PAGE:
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New Orleans-based Gulf Wind Technology (GWT) announced it has secured a $10 million investment from Shell to launch an offshore wind technology accelerator program at its headquarters at the former Avondale Shipyard site on the banks of the Mississippi River.
Gulf Wind Technology is an offshore wind turbine technology specialist focussed on addressing challenging wind conditions in the Gulf of Mexico.
The $10 million investment from Shell New Energies US LLC, a subsidiary of Royal Dutch Shell, will help with the creation of the Shell Gulf Wind Technology Accelerator program, combining research and development with the Gulf’s first technology-focused education and training facility for workforce development.
Through the collaboration, the companies are aiming to deploy novel technologies to a demonstrator turbine as early as 2024, designed to develop, test and implement the first suite of optimized technical solutions for a Gulf of Mexico-specific wind turbine.
“Wind resources in the Gulf region are more variable than what you find on the east coast where most of US offshore wind development activity is currently happening,” says James Martin, GWT CEO. “Seasonal hurricane conditions and moderate average wind speeds create a situation that requires a novel approach to the application of technology and the framework in which it is both developed and demonstrated. The program has been specifically created to address and fulfill this need and enable next steps for the region and for the industry.“
Shell has been operating in the Gulf of Mexico for over six decades and has a long history of developing energy projects, including advancing and proving deep-water technologies, says Amanda Dasch, Vice President Shell Offshore Power Americas.
“We see opportunities to do the same for offshore wind in this region and are proud to support Louisiana’s 5GW offshore wind target by 2035. This $10 million investment to create the Shell Gulf Wind Technology Accelerator program allows us to advance offshore wind development in the Gulf, while providing local wind industry training opportunities,” Dasch said.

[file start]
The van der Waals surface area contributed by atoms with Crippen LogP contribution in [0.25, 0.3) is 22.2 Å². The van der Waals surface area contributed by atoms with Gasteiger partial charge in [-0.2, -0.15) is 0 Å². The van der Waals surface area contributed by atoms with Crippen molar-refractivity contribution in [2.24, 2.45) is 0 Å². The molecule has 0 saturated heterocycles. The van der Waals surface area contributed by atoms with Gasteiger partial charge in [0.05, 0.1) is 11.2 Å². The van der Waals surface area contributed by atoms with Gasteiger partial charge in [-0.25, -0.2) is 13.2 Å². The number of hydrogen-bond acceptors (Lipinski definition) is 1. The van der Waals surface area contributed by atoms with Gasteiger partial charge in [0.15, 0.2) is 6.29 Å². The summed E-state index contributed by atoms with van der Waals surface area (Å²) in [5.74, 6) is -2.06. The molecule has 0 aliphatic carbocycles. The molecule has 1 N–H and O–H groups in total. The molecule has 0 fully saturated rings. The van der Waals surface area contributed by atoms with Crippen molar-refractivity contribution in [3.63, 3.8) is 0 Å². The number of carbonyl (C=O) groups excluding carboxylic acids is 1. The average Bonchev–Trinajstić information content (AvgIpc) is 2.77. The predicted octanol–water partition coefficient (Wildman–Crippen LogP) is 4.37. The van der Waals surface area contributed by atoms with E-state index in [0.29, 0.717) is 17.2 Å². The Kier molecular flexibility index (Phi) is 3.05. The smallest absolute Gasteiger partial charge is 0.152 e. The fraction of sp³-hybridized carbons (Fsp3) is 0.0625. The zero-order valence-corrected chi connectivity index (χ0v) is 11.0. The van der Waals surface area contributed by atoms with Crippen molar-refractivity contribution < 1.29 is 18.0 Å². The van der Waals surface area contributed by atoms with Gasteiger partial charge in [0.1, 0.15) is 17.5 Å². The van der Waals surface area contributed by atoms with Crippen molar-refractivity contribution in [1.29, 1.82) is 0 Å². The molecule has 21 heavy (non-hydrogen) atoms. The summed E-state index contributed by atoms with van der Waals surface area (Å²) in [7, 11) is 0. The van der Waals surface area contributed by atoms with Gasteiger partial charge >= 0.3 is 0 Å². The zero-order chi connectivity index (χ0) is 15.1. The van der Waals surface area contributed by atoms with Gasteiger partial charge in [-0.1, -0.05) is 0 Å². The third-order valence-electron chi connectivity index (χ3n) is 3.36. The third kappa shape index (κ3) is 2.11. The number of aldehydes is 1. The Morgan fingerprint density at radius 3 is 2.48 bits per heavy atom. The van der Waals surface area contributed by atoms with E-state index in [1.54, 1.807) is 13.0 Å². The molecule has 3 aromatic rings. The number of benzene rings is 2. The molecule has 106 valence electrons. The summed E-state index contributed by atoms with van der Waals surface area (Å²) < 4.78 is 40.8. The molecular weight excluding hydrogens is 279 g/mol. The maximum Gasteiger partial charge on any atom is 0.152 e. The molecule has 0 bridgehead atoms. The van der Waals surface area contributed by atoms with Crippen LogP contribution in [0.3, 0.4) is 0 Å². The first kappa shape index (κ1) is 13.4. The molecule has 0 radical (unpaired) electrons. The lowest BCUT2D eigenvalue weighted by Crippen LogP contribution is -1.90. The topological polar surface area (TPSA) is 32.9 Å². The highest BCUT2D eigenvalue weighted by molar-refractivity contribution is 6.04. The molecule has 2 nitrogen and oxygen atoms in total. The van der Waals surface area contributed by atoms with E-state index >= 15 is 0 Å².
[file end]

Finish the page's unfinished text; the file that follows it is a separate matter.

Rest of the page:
The Avondale Shipyard ceased shipbuilding operations in 2014 after more than 75 years due to a decline in orders for new ships. In 2018, the site was sold by Huntington Ingalls Industries to a joint venture between T. Parker Host and Hilco Redevelopment Partners, which had plans to redevelop the New Orleans-area property into a global logistics hub. In January, the Port of South Louisiana announced it had entered into a Purchase and Sale Agreement with T. Parker Host for the purchase of the site to become “more competitive in traditional international trade and focus on the new frontier of renewable energy development.”
“As the global economy transitions to clean energy, Louisiana is ready to lead the way, creating jobs and diversifying our economy in the process,” says Louisiana Gov. John Bel Edwards. “I applaud Shell and Gulf Wind Technology for recognizing the pivotal role Louisiana will play in the new energy economy, including in the offshore wind industry. With a skilled offshore workforce and our climate action plan in place, there is no better place to invest in offshore wind than Louisiana.”
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